Public employees who have a right to continued employ­ment enjoy constitutional due-process protections that run-of-the-mill at-will employees do not. How can a public employer know if one of its employees enjoys constitutional protection? Well, the U.S. 10th Circuit Court of Appeals (whose decisions apply to all Utah employers) recently clarified that looking at an employee’s employment contract is a good place to start.

  • Utah Employment Law Letter
    January 15, 2017

    During the 1990s, Saturday Night Live, a popular TV sketch comedy show, featured a recurring gender-ambiguous character, Pat. The gag in Pat’s comedy sketches often involved others’ failed attempts to determine the seemingly androgynous character’s gender. The skits played off the then-prevailing view that a person’s gender falls into one of two categories: male or female. 

  • Utah Employment Law Letter
    January 2017

    In 2016, employers were confronted with many new laws, regulations, and issues. Companies geared up for a substantial change in the overtime rule, which ultimately didn’t take effect after a federal judge in Texas issued an injunction placing the rule on hold. The Utah Legislature enacted a statute that significantly changed the law applicable to noncompetition agreements. And Utah lawmakers also amended the Utah Antidiscrimination Act to require employers with 15 or more employees to provide reasonable accommodations in most instances when employees request them for pregnancy, birth, breastfeeding, and other related conditions.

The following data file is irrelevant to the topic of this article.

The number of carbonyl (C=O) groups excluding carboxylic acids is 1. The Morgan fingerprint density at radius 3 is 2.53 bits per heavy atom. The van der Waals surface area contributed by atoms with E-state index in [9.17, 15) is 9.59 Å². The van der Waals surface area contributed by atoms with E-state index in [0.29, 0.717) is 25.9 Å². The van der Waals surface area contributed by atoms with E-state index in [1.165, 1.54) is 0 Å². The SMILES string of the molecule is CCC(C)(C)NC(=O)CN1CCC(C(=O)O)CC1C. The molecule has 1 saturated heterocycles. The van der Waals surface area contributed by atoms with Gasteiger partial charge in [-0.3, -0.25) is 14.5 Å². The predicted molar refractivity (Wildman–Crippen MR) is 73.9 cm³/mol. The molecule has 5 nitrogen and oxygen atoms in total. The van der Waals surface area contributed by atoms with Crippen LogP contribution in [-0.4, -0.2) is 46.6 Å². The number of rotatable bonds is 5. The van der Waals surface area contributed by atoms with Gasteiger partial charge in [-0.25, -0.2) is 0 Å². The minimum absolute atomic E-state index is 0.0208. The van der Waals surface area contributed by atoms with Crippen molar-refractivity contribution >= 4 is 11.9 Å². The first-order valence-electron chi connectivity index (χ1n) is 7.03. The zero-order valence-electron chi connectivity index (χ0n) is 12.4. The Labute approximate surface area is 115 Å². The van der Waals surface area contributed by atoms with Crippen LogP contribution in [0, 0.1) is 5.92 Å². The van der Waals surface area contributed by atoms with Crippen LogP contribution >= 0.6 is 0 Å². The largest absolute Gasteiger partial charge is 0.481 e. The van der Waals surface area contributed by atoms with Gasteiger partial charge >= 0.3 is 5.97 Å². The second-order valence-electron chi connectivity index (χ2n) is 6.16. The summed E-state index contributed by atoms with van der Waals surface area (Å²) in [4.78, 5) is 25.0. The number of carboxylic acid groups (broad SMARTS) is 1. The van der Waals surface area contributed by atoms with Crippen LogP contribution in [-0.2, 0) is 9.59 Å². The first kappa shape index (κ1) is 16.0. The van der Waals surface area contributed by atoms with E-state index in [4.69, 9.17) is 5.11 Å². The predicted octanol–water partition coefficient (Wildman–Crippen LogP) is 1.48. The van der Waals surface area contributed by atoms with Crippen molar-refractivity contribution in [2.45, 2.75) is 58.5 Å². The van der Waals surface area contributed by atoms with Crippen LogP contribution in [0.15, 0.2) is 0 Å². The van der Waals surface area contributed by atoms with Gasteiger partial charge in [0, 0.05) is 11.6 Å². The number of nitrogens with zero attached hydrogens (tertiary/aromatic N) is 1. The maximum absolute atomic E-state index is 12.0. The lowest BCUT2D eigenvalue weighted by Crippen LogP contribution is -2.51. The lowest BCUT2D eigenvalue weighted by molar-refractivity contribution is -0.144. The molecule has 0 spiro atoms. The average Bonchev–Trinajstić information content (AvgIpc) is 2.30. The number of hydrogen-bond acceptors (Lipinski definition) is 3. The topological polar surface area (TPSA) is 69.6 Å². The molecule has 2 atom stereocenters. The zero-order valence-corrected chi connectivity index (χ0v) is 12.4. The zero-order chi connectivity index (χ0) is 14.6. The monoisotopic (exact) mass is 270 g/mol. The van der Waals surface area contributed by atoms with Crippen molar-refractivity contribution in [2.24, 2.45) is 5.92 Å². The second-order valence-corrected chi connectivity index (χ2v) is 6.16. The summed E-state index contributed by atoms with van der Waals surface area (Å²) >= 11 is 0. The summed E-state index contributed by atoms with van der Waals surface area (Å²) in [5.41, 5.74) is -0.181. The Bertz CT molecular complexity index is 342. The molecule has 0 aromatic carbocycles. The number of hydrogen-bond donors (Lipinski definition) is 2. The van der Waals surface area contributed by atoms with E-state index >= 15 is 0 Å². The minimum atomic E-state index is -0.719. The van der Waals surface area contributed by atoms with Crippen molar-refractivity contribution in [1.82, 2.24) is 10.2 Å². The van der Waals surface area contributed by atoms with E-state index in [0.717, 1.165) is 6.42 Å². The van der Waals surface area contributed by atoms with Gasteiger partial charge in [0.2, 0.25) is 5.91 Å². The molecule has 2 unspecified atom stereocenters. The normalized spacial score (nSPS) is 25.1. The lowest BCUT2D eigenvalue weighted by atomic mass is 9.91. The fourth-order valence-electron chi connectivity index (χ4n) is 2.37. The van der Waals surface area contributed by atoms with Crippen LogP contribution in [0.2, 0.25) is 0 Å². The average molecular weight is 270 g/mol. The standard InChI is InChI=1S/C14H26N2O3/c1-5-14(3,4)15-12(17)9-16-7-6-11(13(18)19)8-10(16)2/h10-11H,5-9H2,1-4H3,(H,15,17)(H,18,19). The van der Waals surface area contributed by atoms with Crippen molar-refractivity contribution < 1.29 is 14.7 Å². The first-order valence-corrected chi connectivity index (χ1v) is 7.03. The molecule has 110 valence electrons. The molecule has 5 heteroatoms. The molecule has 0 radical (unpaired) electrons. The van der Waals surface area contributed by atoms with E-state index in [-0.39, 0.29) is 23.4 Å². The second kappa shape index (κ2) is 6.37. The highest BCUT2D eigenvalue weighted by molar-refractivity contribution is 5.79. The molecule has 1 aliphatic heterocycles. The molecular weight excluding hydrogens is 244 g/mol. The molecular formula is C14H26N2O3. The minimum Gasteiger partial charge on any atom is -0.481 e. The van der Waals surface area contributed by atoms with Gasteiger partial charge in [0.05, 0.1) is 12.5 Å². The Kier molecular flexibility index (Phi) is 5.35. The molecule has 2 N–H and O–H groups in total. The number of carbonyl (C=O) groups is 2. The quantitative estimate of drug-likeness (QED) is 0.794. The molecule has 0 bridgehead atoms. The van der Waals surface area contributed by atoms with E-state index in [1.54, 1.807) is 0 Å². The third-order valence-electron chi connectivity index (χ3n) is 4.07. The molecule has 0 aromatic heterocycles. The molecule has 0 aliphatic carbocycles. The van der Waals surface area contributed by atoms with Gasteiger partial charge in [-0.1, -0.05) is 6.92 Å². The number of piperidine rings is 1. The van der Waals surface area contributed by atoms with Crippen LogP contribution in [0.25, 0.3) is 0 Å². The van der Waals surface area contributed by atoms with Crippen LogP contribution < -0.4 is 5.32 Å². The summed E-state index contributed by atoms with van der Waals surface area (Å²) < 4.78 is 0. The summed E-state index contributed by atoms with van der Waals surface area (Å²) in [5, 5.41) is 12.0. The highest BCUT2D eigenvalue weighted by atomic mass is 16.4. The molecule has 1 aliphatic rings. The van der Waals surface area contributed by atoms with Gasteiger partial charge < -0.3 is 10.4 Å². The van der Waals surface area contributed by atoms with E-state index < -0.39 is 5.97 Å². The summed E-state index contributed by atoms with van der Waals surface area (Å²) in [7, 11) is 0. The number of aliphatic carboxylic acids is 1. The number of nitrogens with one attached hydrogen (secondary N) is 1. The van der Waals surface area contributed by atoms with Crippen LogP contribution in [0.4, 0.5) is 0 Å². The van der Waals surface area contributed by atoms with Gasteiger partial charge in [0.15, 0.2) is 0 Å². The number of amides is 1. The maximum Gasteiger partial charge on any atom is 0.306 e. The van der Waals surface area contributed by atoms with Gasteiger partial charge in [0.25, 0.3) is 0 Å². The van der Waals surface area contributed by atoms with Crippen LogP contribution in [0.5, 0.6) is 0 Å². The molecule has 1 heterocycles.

• Utah Employment Law Letter
    December 2016
  • Utah Employment Law Letter
    November 2016
  • Utah Business
    October 25, 2016
  • Utah Employment Law Letter
    October 2016

    Employers cannot interfere with employees’ right to take approved leave under the Family and Medical Leave Act (FMLA). Failure to respect FMLA leave rights can open an employer to liability. But that doesn’t necessarily mean you can’t take appropriate disciplinary action against an employee who is on leave. Read on to see how one company threaded that needle when it learned an employee on leave had what appeared to be a long history of hidden misbehavior.

  • Chapter Editor (Attorney’s Fees), Employment Discrimination Law by Lindemann, Grossman, Weirich
  • Utah Employment Law Letter
    September 2016
  • Utah Employment Law Letter
    August 1, 2016

    Kirton McConkie attorney Brinton M. Wilkins discusses the Supreme Court's 2011 ruling overtime exemptions and whether it actually covers service advisers or "salesmen."

  • Utah Employment Law Letter
    July 2016
  • Utah Employment Law Letter
    June 2016

    Kirton McConkie attorney Ryan Frazier discusses the U.S. Department of Labor final rule and what employers must do to ensure compliance.

  • Utah Employment Law Letter
    May 2016

    Kirton McConkie attorney Ryan Frazier discusses the hot topic in the classification of Uber and Lyft drivers.

  • Utah Employment Law Letter
    April 2016

    Kirton McConkie employment lawyer Ryan Frazier talks about new Utah law and how employers need to be aware of this revision of the law and consider how it may affect the use of noncompetition covenants in the future.

  • Utah Employment Law Letter
    March 2016

    Kirton McConkie employment lawyer Ryan Frazier talks emplyoment contracts. Read on to find out when a promise of continued employment may be more than a promise—and when it may be a contract.